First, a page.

However, reducing perceptual redundancy often does not achieve sufficient compression for a particular application and requires further lossy compression with a difference in quality that is more readily perceived by the user. While the data reduction is again guided by some model of how important the sound is as perceived by the human ear, with the goal of efficiency and optimized quality for the target data rate, the use of lossy compression may result in a perceived reduction of the audio quality that ranges from none to severe.
Currently, data removed during lossy compression cannot be recovered by decompression. Additionally, audio quality is affected when a file is decompressed and recompressed (generational losses) which makes lossy compression unsuitable for storing the intermediate results in professional audio engineering applications but makes it very popular with end users (particularly MP3) since a megabyte can store almost a minute's worth of music at adequate quality.
Timbre or tone color is known in psychoacoustics as sound quality or sound color. Timbre has been called “the psychoacoustician's multidimensional wastebasket category” as it can denote many apparently unrelated aspects of sound. McAdams, S., and Bregman, A. “Hearing Musical Streams,” Comput. Music J. It should be pointed out that the addition or restoration of harmonics will have the effect of sharpening the rise of the leading edge of transient signals, this is analogous to edge enhancement in video. It has been observed that the rendering of the leading edge of transient signals is a key element in the perception of tone color or timbre and in the rapid identification of sounds. Thus restoring the harmonics lost to audio compression also serves to restore timbre resulting in a higher quality listening experience.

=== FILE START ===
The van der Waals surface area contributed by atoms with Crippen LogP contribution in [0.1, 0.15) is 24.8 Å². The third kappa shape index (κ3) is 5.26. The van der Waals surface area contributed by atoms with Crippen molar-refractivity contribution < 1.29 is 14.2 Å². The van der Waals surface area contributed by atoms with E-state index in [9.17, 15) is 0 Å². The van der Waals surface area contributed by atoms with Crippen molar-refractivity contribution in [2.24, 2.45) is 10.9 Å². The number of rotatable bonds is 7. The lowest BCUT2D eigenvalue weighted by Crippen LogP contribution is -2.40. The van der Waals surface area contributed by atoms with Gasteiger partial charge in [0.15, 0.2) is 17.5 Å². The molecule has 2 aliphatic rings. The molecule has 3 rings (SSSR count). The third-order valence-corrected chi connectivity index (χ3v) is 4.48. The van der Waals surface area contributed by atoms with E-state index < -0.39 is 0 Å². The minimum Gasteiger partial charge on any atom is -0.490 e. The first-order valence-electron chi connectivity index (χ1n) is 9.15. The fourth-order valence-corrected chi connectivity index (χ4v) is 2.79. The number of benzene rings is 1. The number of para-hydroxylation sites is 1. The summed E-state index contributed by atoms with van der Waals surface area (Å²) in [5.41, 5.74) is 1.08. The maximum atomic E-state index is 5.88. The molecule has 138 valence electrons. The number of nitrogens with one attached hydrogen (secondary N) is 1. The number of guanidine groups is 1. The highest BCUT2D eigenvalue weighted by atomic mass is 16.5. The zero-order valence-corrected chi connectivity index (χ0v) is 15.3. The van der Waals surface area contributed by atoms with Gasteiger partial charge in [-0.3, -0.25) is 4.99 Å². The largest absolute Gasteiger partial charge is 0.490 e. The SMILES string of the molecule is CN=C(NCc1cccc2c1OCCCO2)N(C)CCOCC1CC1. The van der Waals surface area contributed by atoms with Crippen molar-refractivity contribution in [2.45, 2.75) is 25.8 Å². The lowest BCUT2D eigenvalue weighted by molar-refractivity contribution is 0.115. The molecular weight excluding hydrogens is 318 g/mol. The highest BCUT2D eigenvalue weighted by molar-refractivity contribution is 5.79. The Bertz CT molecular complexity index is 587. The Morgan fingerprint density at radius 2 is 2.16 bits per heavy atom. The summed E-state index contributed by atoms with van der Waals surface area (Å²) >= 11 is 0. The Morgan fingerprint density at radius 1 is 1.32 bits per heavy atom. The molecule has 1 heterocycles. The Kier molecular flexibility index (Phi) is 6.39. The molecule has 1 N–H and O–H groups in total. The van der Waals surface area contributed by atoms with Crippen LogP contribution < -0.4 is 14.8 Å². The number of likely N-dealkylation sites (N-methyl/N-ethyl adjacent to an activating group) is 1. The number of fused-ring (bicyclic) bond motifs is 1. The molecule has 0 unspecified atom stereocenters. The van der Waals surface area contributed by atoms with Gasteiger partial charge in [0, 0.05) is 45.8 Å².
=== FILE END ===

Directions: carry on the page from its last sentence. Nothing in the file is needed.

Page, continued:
While this method is obviously useful for compressed digital audio signals, it is also useful to enhance non-compressed digital audio signals. This will result in a richer timbre or tone color to the audio signal and an enhanced listening experience.
The present invention seeks to restore the perceptual and emotional elements lost to technical process of audio processing. The present invention uses a psychoacoustic model to translate an encoded digital signal into data bands that are analyzed for harmonic significance. Then, a frequency analysis is performed and sections of sound that are deficient in harmonic quality are identified. The sections are analyzed for their fundamental frequency and amplitude. Additional signals of higher order harmonics for the sections are created and the higher order harmonics are added back to coded signal to form a newly enhanced signal which is inverse filtered and converted to an analog waveform for consumption by the listener.